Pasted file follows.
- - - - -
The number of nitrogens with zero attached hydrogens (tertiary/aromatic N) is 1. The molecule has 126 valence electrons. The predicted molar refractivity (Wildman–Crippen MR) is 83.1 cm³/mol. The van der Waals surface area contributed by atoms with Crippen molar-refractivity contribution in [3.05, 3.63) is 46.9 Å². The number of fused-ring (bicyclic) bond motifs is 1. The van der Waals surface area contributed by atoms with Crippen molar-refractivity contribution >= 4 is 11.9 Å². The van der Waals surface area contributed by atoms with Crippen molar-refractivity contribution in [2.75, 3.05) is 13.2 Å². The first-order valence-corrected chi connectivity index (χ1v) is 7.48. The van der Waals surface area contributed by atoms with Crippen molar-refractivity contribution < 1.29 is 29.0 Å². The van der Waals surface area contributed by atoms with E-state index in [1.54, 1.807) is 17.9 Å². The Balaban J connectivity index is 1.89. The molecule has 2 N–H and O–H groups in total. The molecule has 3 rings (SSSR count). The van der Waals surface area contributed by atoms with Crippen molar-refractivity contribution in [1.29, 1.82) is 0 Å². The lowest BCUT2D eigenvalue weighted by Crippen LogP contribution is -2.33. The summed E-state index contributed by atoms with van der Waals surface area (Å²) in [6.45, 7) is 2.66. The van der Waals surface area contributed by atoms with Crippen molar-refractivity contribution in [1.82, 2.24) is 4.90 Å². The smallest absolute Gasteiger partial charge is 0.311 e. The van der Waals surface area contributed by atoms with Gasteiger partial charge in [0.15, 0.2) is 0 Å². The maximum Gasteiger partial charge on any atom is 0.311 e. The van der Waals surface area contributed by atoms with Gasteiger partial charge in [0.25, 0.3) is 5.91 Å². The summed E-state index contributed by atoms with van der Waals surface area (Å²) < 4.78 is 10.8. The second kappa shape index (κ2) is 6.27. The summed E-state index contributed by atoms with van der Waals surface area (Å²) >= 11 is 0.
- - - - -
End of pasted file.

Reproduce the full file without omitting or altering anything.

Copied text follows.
The number of nitrogens with zero attached hydrogens (tertiary/aromatic N) is 1. The molecule has 126 valence electrons. The predicted molar refractivity (Wildman–Crippen MR) is 83.1 cm³/mol. The van der Waals surface area contributed by atoms with Crippen molar-refractivity contribution in [3.05, 3.63) is 46.9 Å². The number of fused-ring (bicyclic) bond motifs is 1. The van der Waals surface area contributed by atoms with Crippen molar-refractivity contribution >= 4 is 11.9 Å². The van der Waals surface area contributed by atoms with Crippen molar-refractivity contribution in [2.75, 3.05) is 13.2 Å². The first-order valence-corrected chi connectivity index (χ1v) is 7.48. The van der Waals surface area contributed by atoms with Crippen molar-refractivity contribution < 1.29 is 29.0 Å². The van der Waals surface area contributed by atoms with E-state index in [1.54, 1.807) is 17.9 Å². The Balaban J connectivity index is 1.89. The molecule has 2 N–H and O–H groups in total. The molecule has 3 rings (SSSR count). The van der Waals surface area contributed by atoms with Crippen molar-refractivity contribution in [1.29, 1.82) is 0 Å². The lowest BCUT2D eigenvalue weighted by Crippen LogP contribution is -2.33. The summed E-state index contributed by atoms with van der Waals surface area (Å²) in [6.45, 7) is 2.66. The van der Waals surface area contributed by atoms with Crippen molar-refractivity contribution in [1.82, 2.24) is 4.90 Å². The smallest absolute Gasteiger partial charge is 0.311 e. The van der Waals surface area contributed by atoms with Gasteiger partial charge in [0.15, 0.2) is 0 Å². The maximum Gasteiger partial charge on any atom is 0.311 e. The van der Waals surface area contributed by atoms with Gasteiger partial charge in [0.25, 0.3) is 5.91 Å². The summed E-state index contributed by atoms with van der Waals surface area (Å²) < 4.78 is 10.8. The second kappa shape index (κ2) is 6.27. The summed E-state index contributed by atoms with van der Waals surface area (Å²) >= 11 is 0.